SEC Says Outsiders Can Now File Whistleblower Claims

It is a happy development that the requirement to be an “insider” in order to qualify for whistleblower rewards is under attack.

The Securities and Exchange Commission just made an award of more than $700,000 “to a company outsider who conducted a detailed analysis that led to a successful SEC enforcement action.”

This is a major development not only for the SEC whistleblower program, but for whistleblower law in general.

Historically, the requirement to be considered an insider grew out of False Claims Act case law.  People got upset with the idea that someone could stand at the courthouse steps and see someone indicted for a criminal action or read a newspaper story and then use that information to file a False Claims Case. Various controls have been in place such as the Public Disclosure Bar to the False Claims Act.

Only an original source could bring a claim if there was a public disclosure and the definitions of public disclosure and original source made it very difficult to bring claims. The idea that someone not directly connected to information, or the company committing the wrongdoing, could also be a whistleblower got tied up in all this and other provisions of the False Claims Act and grew on its own.

As of 2010, the original source exception to the less potent public disclosure bar, still has echoes of the “insider” language, but it is better for whistleblowers than it used to be:

    • (i) prior to a public disclosure under subsection (e)(4)(a), has voluntarily disclosed to the Government the information on which allegations or transactions in a claim are based, or (2) who has knowledge that is independent of and materially adds to the publicly disclosed allegations or transactions, and who has voluntarily provided the information to the Government before filing an action under this section.’-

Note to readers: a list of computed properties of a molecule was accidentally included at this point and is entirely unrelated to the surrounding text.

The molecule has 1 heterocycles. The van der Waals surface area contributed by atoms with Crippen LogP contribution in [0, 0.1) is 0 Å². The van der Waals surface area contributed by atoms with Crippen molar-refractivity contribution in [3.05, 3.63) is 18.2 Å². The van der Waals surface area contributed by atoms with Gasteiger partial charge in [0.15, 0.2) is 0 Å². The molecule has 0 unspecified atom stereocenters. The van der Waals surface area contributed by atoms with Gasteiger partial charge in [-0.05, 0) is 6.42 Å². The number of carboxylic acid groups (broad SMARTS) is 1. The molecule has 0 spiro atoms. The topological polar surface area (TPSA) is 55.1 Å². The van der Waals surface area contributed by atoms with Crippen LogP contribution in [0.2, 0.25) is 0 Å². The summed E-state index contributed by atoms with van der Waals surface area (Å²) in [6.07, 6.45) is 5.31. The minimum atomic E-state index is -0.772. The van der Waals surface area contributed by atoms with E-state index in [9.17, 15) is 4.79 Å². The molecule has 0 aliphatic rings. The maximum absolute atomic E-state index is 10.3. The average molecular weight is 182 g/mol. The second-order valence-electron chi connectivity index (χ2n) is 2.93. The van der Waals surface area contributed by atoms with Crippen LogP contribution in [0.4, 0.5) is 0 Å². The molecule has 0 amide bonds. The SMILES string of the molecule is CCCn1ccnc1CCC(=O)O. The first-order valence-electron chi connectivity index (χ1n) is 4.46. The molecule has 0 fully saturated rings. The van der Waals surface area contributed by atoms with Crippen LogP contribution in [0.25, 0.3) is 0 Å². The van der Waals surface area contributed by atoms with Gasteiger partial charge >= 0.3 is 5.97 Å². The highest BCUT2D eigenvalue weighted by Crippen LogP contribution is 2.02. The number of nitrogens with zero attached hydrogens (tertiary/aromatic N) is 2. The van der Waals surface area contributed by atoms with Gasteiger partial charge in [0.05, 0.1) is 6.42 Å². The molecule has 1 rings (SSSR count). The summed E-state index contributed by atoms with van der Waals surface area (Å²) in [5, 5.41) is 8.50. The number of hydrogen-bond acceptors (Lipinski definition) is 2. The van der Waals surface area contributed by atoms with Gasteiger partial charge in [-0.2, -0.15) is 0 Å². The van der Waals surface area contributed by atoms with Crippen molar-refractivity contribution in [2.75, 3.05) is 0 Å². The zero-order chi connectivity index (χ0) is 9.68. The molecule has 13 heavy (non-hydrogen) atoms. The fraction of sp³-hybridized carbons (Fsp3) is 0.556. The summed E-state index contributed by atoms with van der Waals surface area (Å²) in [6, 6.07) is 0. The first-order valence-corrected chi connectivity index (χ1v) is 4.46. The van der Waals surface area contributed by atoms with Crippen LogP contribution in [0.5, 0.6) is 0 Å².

31 U.S.C. 3739 § (e)(4)(B)

Although it does not happen very often, the government can even block the public disclosure bar entirely, even if the whistleblower does not qualify to be an original source.

Now the SEC is making the case that outsiders can also be whistleblowers when they provide information of real value to a government investigation. As one SEC official said in a statement:

    “The voluntary submission of high-quality analysis by industry experts can be every bit as valuable as first-hand knowledge of wrongdoing by company insiders,” said Andrew Ceresney, Director of the SEC’s Enforcement Division.  “We will continue to leverage all forms of information and analysis we receive from whistleblowers to help better detect and prosecute federal securities law violations.”

It only makes sense. Fraud and legal violations today involve complex industries and understanding what is happening requires a certain level of expertise. The rest of us can look at the same information as such an expert and never really understand what the violations are without that expertise.

It is time for the insider/outsider distinctions in whistleblower law to fade away. We need the information and we need the expertise to explain what companies violating law are doing. We need that much more than we need to block somebody with expertise from obtaining an award just because that person did not happen to be directly connected to the issue.

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